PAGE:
Sign Language Linguistics Research Section (SiLLR), funded by the Nippon Foundation, was established at the National Museum of Ethnology, Japan on April 1, 2016. In collaboration with specialists in Japan and abroad, we will conduct research and host events with the following two goals.
1. Promotion of research on Sign Language Linguistics
The promotion of research on Sign Language Linguistics includes both research and its dissemination, by reaching out to universities, sign language interpreters, and the general public. We will continue to host international conferences for researchers to present their findings as a basis for continued research on signed and spoken languages. This should ultimately contribute to a better understanding of the nature of human language. In addition, we will provide opportunities for understanding the current state of the art of the field, by inviting specialists from abroad to offer lectures on sign and spoken language linguistics.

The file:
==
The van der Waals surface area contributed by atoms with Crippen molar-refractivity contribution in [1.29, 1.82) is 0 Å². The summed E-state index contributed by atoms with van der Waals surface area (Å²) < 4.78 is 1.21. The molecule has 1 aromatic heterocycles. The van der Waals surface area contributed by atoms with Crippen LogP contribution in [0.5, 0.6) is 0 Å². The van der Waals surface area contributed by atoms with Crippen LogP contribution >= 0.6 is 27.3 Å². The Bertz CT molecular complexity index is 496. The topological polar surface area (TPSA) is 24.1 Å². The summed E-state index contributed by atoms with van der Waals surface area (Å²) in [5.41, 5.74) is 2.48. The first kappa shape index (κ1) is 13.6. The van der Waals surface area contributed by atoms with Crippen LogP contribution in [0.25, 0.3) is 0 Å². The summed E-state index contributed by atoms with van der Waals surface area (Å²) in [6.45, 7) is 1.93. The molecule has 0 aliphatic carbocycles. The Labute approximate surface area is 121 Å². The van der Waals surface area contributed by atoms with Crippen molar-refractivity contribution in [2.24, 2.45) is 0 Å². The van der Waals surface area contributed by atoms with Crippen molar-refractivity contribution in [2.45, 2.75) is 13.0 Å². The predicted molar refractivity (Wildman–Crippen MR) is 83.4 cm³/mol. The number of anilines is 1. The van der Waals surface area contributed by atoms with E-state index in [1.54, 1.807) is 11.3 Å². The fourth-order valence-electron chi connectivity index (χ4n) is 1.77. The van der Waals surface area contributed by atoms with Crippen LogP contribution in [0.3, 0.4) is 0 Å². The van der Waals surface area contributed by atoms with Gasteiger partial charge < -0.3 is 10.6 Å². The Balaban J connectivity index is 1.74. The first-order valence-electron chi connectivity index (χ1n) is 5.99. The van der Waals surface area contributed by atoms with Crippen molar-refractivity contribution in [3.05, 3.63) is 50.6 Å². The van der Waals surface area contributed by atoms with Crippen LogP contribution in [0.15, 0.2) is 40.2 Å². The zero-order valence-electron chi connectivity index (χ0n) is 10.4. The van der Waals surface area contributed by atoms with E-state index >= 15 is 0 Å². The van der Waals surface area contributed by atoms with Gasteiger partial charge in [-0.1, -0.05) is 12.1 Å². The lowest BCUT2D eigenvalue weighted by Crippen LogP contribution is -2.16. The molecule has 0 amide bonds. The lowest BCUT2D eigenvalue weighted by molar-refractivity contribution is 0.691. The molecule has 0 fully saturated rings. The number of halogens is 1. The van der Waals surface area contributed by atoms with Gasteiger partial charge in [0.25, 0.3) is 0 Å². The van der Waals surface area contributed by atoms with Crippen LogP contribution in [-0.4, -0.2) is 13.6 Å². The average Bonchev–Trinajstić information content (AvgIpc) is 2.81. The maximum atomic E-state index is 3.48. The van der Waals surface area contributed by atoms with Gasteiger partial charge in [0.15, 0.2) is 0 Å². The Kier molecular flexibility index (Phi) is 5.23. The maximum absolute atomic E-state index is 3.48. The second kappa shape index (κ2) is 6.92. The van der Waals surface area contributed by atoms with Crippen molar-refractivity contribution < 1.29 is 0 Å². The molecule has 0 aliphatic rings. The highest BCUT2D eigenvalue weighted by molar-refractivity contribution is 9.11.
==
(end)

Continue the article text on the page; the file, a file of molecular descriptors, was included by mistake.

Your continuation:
2. Training of interpreters between spoken Japanese and Japanese Sign Language
Training of Sign Language interpreters is essential for providing a base of efficient and accurate communicators between Deaf and hearing researchers, and will ultimately result in better educational opportunities for Deaf members of the community. We will also seek for ways to establish a sustainable system for educating interpreters to meet foreseeable demands of future academic communities.
Jun 1, 2018
Intensive Course “Let's Learn Sign Language Linguistics at Minpaku 2018” is now open for application. Details [Japanese]
Dec 15, 2017
Intensive Course “Tanogen: Linguistics Appreciation Society” is now open for application. Details [Japanese]
Jul 10, 2017
Summer Intensive Course “Let’s Become a Qualified Sign Language Interpreter at Minpaku!” is now open for application. Details [Japanese]
May 2, 2017
Intensive Course “Let's Learn Sign Language Linguistics at Minpaku 2017” is now open for application. Details [Japanese]
Feb 16, 2017
SiLLR website was created.
Apr 1, 2016
Sign Language Linguistics Research Section (SiLLR) was launched at the National Museum of Ethnology.